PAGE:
Pulmonary hypertension can lead to a variety of serious heart and lung conditions. Most of these complications occur later on as the disease progresses and puts increasing pressure on the right side of the heart.
Right-sided Heart Enlargement & Failure
Pulmonary hypertension causes back-pressure in the heart that causes it to have to work harder and harder to pump blood through the constricted pulmonary arteries. In order to compensate for the increased workload, the walls of the heart chamber thicken and the right ventricle expands and thickens (right ventral hypertrophy) so it can hold and pump more blood at a time.
However, these changes are only a temporary fix, and eventually the heart muscles weaken from the strain. Eventually, the right ventricle becomes so enlarged and weak that it fails completely, leading to right-sided heart failure and often death.
In healthy people, small blood clots are usually able to pass through the lungs without causing any major problems. However, if you have pulmonary hypertension, the pulmonary arteries are narrowed, making blood clots much more likely to get caught and block blood flow in the tiny vessels.
Pulmonary hypertension causes your heart to enlarge and disrupts blood flow through the separate chambers. This can lead to irregular heartbeats, or arrhythmias, which can in some cases be fatal.
Arrhythmia can cause other dangerous and uncomfortable symptoms including faintness, dizziness, heart palpitations, and even fainting.
Bleeding into the lungs and coughing up blood is another serious, potentially fatal complication that can occur with pulmonary hypertension.
Risk Factors for Pulmonary Hypertension
Because the disease is so wide in scope, there are many potential risk factors for pulmonary hypertension. Along with the specific factors related to genetics, lifestyle, and medications, having any of the diseases or conditions known to cause pulmonary hypertension is a significant risk factor.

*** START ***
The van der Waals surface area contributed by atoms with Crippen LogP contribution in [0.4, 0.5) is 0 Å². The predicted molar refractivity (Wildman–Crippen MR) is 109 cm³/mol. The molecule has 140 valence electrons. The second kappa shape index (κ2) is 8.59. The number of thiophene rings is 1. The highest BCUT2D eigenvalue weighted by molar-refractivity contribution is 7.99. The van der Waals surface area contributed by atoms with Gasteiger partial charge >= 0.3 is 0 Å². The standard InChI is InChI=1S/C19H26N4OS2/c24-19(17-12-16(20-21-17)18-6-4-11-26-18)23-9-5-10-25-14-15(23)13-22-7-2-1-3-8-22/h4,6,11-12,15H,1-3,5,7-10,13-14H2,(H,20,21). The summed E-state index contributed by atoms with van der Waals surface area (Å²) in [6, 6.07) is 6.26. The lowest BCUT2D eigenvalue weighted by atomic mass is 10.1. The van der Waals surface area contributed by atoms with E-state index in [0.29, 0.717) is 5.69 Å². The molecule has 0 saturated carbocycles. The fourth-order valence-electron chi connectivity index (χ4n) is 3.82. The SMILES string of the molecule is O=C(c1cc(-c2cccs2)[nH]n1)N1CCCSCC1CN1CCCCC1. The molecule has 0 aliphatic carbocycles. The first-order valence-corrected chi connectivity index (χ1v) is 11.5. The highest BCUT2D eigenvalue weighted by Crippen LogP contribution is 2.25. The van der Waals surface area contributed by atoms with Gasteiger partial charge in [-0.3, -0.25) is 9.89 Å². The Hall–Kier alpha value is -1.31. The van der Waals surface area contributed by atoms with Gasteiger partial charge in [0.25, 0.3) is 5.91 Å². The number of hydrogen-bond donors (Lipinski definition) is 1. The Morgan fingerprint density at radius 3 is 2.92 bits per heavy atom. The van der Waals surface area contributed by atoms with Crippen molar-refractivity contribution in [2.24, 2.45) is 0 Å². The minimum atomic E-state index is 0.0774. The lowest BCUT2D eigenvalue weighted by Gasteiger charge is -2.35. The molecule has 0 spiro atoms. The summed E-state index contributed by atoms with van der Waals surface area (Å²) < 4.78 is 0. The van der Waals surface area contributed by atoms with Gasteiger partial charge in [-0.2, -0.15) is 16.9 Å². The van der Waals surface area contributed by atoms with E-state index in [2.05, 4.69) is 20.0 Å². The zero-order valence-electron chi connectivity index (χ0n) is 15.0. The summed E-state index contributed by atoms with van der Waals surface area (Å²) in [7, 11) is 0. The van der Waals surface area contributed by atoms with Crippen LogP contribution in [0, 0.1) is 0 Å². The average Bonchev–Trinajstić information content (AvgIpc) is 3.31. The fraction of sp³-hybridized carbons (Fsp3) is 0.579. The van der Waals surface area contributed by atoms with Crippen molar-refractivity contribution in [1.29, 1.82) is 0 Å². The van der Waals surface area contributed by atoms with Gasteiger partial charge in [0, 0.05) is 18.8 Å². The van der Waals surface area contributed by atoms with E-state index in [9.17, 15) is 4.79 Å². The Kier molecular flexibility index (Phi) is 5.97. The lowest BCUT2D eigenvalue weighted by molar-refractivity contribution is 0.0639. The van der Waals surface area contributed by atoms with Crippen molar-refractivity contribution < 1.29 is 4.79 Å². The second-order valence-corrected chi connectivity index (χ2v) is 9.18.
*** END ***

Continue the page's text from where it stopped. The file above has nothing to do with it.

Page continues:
These are some of the risk factors that may increase your chances for developing pulmonary hypertension:
- A family history of pulmonary hypertension
- Being overweight
- Use of appetite-suppressant medications
- Illegal drug use (especially stimulants like cocaine and methamphetamine)
- Prolonged exposure to high altitudes
- Having any of the diseases or conditions that can cause pulmonary hypertension (listed in the section on pulmonary hypertension causes)
Treatments for Pulmonary Hypertension
Because many people with early-stage pulmonary hypertension only have mild symptoms, or even no symptoms at all, many people live with the disease for years before getting diagnosed. That's why it's so important to be able to recognize the early symptoms and get evaluated by a doctor if you notice them, especially if you're at a higher risk of getting the disease.
If the disease is caught early, proper treatment can delay the worsening of pulmonary hypertension and keep more serious symptoms at bay. However, no matter how long your disease has progressed, medication and lifestyle changes can alleviate symptoms and make a huge difference in your overall health and quality of life.
When you're diagnosed with pulmonary hypertension, the first thing your doctor will do is try to determine what caused you to get the disease in the first place. Different causes require different treatments, and you doctor will likely screen you for other diseases associated with pulmonary hypertension while searching for a cause.
If your doctor does find any underlying diseases or conditions that could be the cause of your pulmonary hypertension, your doctor will focus on treating those first. After those other conditions are treated and stabilized, your doctor will focus on medications and interventions to treat the pulmonary hypertension itself.
There are a variety of medicines, surgical procedures, and other treatments like supplemental oxygen therapy to help patients with pulmonary hypertension live longer, healthier, and fuller lives. Your doctor will work with you to create a personalized treatment plan and recommend the best course of action based on your unique case and medical history.
While lifestyle changes won't necessarily slow down the progression of pulmonary hypertension, they can improve your health and overall quality of life. Healthy habits can help you fight symptoms like breathlessness and fatigue and allow you to stay active in the later stages of the disease.
Getting enough sleep is an important part of any healthy lifestyle, but it's particularly important if you have pulmonary hypertension. The disease is taxing on your body and can make you feel tired and worn out, so make sure you take time to rest when you feel fatigued.
Along with increasing your risk for pulmonary hypertension, smoking causes further damage to your lungs and worsens symptoms of the disease. Quitting can be very hard, but there are many different programs, medications, and hot-lines available to help you if you need it.
Talk to your doctor about smoking cessation resources in your area or to get a prescription for a quit smoking medication. You can also visit the CDC's website for more information and support.
A healthy diet is key for good cardiovascular health